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Making homes more graceful

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SARAH ROSSBACH spends only a few hours consulting in a home, but her approach is highly personalized. ``I start at the front door and try to step into my clients' shoes and see what's affecting them,'' says the soft-spoken practitioner of feng shui. ``Some places need to be activated and some places need to be toned down. And it depends on the individual and what their needs are.'' Probably the American most responsible for introducing feng shui to the West, Ms. Rossbach originally trained as a journalist at the Columbia School of Journalism. In Hong Kong on a journalism fellowship, she met Prof. Lin Yun, her Chinese teacher and a master of the Hong Kong branch of feng shui.

Since then, Rossbach has written numerous articles and two books on the art, most recently ``Interior Design with Feng Shui'' (Dutton, 1987). She still works closely with Professor Lin, who now lives in San Francisco.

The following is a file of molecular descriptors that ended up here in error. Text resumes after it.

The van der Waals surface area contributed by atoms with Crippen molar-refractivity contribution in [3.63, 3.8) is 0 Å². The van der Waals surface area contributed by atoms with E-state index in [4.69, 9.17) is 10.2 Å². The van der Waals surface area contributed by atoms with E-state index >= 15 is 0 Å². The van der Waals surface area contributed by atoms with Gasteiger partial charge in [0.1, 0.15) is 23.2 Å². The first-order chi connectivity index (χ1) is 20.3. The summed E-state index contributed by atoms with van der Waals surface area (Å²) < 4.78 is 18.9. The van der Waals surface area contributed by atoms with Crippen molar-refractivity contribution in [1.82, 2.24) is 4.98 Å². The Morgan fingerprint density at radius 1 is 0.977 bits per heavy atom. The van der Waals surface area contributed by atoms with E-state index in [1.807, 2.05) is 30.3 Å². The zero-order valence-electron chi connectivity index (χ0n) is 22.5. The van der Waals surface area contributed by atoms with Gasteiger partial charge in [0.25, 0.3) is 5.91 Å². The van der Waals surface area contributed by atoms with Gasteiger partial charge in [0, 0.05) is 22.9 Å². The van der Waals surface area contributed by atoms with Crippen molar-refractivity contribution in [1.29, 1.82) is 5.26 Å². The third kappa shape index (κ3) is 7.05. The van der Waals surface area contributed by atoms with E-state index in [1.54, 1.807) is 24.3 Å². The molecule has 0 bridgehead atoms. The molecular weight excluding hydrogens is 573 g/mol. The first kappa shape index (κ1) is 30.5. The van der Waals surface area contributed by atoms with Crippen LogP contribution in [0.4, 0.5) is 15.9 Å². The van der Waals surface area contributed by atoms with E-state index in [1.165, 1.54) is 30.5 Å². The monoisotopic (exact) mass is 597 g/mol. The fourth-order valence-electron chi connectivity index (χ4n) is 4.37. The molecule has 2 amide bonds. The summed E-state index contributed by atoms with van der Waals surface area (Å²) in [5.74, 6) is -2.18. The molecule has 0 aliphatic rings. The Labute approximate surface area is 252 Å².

Today feng shui is practiced in the United States mainly in Asian communities familiar with its concepts and cultural context. But it has also been attracting the attention of architects and designers, who appreciate its simple, common-sense principles.

Rossbach has consulted in New York, Connecticut, Philadelphia, and Washington, working with two to six clients a week. Lin and another of his students, Steven Post, consult on feng shui in the San Francisco area. Last month, a seminar on feng shui was included at a design conference in Minneapolis.


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